Press Release Summary:
According to NEMA, Federal Energy Regulatory Commission's (FERC) Final Rule on Transmission Planning and Cost Allocation by Transmission Owning and Operating Public Utilities (Docket RM10-23-000) offers significant step forward. Rule increases autonomy of regional stakeholder organizations to determine future of interstate transmission facilities and helps states meet renewable energy requirements. It also removes various barriers to new transmission infrastructure.
Original Press Release:
NEMA Statement on FERC Transmission, Cost Allocation Final Rule
ROSSLYN, Va. - The Federal Energy Regulatory Commission's (FERC) Final Rule on Transmission Planning and Cost Allocation by Transmission Owning and Operating Public Utilities (Docket RM10-23-000) is a significant step forward for the development of interstate transmission facilities and the incorporation of renewable sources of energy into the grid, according to the National Electrical Manufacturers Association (NEMA).
The rule gives greater autonomy to regional stakeholder organizations to determine the future of their interstate transmission facilities, and helps states meet various renewable energy requirements. It will remove barriers to new transmission infrastructure, improving grid reliability, promoting competition among utilities and other transmission developers, and driving down costs, all while ensuring only those ratepayers who benefit from the facilities be required to pay.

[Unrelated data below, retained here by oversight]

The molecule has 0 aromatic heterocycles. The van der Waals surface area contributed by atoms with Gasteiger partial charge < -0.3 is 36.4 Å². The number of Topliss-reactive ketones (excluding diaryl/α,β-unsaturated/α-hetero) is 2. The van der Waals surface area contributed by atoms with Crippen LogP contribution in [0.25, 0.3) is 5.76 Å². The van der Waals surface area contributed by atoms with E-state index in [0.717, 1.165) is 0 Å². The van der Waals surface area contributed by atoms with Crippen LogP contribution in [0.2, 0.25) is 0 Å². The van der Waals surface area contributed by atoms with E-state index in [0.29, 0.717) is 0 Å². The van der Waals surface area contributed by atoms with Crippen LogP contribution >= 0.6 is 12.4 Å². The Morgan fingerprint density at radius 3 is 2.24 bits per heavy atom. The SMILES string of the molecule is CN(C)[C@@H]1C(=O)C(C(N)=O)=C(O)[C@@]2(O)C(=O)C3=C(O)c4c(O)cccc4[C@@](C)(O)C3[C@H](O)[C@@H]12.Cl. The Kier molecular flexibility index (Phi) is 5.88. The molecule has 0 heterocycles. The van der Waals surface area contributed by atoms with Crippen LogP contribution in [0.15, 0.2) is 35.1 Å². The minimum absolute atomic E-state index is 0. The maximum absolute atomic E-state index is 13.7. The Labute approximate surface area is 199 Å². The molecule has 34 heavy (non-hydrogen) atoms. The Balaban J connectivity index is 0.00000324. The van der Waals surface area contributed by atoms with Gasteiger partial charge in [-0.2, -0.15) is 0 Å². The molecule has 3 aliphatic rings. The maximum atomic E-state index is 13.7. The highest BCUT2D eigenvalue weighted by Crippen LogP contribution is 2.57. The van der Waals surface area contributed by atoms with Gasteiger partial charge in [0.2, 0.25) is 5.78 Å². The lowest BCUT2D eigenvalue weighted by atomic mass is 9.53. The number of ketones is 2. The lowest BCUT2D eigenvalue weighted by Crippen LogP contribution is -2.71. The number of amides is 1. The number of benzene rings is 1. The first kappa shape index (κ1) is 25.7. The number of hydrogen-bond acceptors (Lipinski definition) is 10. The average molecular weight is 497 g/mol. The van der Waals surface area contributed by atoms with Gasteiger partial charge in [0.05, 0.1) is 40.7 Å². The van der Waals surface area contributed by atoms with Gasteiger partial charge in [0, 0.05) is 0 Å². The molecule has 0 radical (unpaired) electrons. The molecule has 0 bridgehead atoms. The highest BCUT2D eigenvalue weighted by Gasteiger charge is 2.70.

Modern transmission facilities are a key component in the Smart Grid and will encourage deployment of countless Smart Grid technologies that improve efficiency and reliability.
While the final rule is a major achievement, NEMA will continue to advocate for additional policies that streamline the siting process and expedite permitting procedures. Read more about the need to improve the siting process in the NEMA brochure Siting Transmission Corridors - A Real Life Game of Chutes and Ladders.
NEMA is the association of electrical and medical imaging equipment manufacturers. Founded in 1926 and headquartered near Washington, D.C., its approximately 450 member companies manufacture products used in the generation, transmission and distribution, control, and end use of electricity. These products are used in utility, industrial, commercial, institutional, and residential applications. The association's Medical Imaging & Technology Alliance (MITA) Division represents manufacturers of cutting-edge medical diagnostic imaging equipment including MRI, CT, x-ray, and ultrasound products. Worldwide sales of NEMA-scope products exceed $120 billion. In addition to its headquarters in Rosslyn, Virginia, NEMA also has offices in Beijing and Mexico City.
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